Guidance for staff on student administration and support
Suspension of status within the University ‘stops the clock’ for all elements of the degree, including residency requirements, fees and the number of terms for which a particular status may be held.
Students do not have an automatic right to suspend, and must discuss this with their college (in the case of undergraduates) or department/faculty (in the case of postgraduates), before making an application.
Suspension can sometimes be a suitable course of action for disabled students, as with non-disabled students, if they are experiencing a deterioration in their health, need to undergo substantial medical treatment, or require time away to support their mental health and well-being. Students may feel they need an extended period of time to recover from a deterioration in health, or to put in place strategies to manage the impact of their disability with the support of medical and other professionals, with the extra time that a break from the requirements of study gives.
A request to suspend status is usually preceded by a period of discussion and on-course support from tutors and the relevant disability coordinators in the college and department, with advice from the student’s disability advisor at DAS, and, if appropriate, support from the relevant college welfare team. All reasonable steps should be taken to support the student on course, including reviewing the reasonable adjustments that are in place, considering and putting in place study support options and monitoring the student’s progress. Major adjustments [link to dispensations tab/page] to the student’s course, for example taking the FHS examinations over three years rather than two, or removing residency requirements for PGR students, could also be considered depending on the student’s needs.
In some cases suspension of status will be the best course of action after these options have been explored, in others it may not. The University ‘s Counselling Service has produced an excellent podcast for students who are thinking about suspending. Students should be made aware prior to suspension of the difficulties that can be experienced on return, so they can make an informed decision:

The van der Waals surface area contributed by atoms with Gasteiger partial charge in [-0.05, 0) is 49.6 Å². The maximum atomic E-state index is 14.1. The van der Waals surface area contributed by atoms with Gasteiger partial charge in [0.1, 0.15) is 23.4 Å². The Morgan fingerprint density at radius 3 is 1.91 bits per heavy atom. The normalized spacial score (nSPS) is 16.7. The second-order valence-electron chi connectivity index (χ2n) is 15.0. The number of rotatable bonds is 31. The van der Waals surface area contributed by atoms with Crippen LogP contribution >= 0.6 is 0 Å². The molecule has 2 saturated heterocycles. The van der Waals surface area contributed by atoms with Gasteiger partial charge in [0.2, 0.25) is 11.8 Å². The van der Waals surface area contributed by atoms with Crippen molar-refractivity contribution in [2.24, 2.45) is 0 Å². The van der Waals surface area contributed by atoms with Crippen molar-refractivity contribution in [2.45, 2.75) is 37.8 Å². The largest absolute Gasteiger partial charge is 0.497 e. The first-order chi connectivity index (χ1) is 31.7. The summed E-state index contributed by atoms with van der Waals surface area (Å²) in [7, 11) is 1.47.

The Student Union information booklet on suspension sets out some of the difficulties, with suggestions on how to manage these.
Details about the process of suspension for undergraduates are specific to each college.
Normally suspension on medical grounds is for not less than one term and for no more than three terms. Where suspension is needed for more than three terms, application will need to be made for dispensation from the normal time limits for completion. See Further details on suspension for undergraduates, including details of the University services and facilities which the student will still have access to during suspension. Also available are details of the suspension process for full-time graduates. Part-time students should contact the relevant Graduate Studies contact.
Those students who suspend on medical grounds will always require a medical certificate, and a condition of return will be undertaking a medical assessment to determine whether they are medically fit to resume their course course (See below ‘Medical assessments on return’). Academic conditions may be set also for reinstatement on the course, but these should be supportive in nature, insofar as they are intended to ensure that the student is ready to return to study. All condition for return should be clearly communicated to the student at the time of suspension.
Suspending students should be directed to the following sources of support to plan for their return.